(2003). Encoding shape: Formal means and semantic distinctions. In N. J. Enfield (Ed.), Field research manual 2003, part I: Multimodal interaction, space, event representation (pp. 57-59). Nijmegen: Max Planck Institute for Psycholinguistics. doi:10.17617/2.877660.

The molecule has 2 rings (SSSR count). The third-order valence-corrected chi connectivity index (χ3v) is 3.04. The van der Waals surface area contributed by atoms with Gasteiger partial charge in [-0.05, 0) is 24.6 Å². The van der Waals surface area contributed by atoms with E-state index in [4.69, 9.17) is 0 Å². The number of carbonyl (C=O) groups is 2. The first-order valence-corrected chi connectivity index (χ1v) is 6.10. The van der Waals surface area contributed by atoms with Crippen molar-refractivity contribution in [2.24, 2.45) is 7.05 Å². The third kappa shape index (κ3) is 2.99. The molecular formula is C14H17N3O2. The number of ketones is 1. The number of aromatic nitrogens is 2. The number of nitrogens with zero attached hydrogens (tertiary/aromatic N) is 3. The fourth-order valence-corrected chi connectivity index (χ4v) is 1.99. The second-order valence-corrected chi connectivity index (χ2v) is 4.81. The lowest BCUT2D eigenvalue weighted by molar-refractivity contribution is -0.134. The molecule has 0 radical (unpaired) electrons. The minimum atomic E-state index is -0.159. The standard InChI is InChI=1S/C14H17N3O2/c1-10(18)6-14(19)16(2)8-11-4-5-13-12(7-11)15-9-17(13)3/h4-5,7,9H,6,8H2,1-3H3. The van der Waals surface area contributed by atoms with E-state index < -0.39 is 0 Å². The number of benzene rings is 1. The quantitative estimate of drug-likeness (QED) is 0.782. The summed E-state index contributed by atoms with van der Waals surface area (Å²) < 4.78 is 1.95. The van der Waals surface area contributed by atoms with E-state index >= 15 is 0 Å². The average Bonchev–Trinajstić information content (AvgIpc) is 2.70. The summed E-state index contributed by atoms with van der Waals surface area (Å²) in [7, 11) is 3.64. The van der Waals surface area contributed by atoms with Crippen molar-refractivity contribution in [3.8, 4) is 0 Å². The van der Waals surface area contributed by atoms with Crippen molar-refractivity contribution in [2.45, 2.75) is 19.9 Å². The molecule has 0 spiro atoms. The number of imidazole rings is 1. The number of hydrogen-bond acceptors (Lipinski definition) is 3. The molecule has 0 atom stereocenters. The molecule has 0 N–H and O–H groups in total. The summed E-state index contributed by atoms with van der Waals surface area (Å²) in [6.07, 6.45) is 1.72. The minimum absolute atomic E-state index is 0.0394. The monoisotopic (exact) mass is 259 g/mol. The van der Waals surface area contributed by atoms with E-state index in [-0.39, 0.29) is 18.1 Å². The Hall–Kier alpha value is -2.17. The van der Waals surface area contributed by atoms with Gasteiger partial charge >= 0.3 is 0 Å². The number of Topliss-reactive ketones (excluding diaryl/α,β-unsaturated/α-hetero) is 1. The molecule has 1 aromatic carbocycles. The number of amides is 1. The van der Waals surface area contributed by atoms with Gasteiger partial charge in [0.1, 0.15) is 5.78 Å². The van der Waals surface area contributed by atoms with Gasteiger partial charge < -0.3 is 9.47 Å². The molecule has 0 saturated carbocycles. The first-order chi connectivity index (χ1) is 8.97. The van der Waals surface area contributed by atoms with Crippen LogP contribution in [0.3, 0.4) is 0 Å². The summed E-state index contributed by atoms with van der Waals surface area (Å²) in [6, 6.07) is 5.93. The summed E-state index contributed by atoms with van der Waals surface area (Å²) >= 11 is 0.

The basic idea behind this task is to find out how languages encode basic shape distinctions such as dimensionality, axial geometry, relative size, etc. More specifically, we want to find out (i) which formal means are used cross linguistically to encode basic shape distinctions, and (ii) which are the semantic distinctions that are made in this domain. In languages with many shape-classifiers, these distinctions are encoded (at least partially) in classifiers. In other languages, positional verbs, descriptive modifiers, such as “flat”, “round”, or nouns such as “cube”, “ball”, etc. might be the preferred means. In this context, we also want to investigate what other “grammatical work” shapeencoding expressions possibly do in a given language, e.g. unitization of mass nouns, or anaphoric uses of shape-encoding classifiers, etc. This task further seeks to determine the role of shape-related parameters which underlie the design of objects in the semantics of the system under investigation.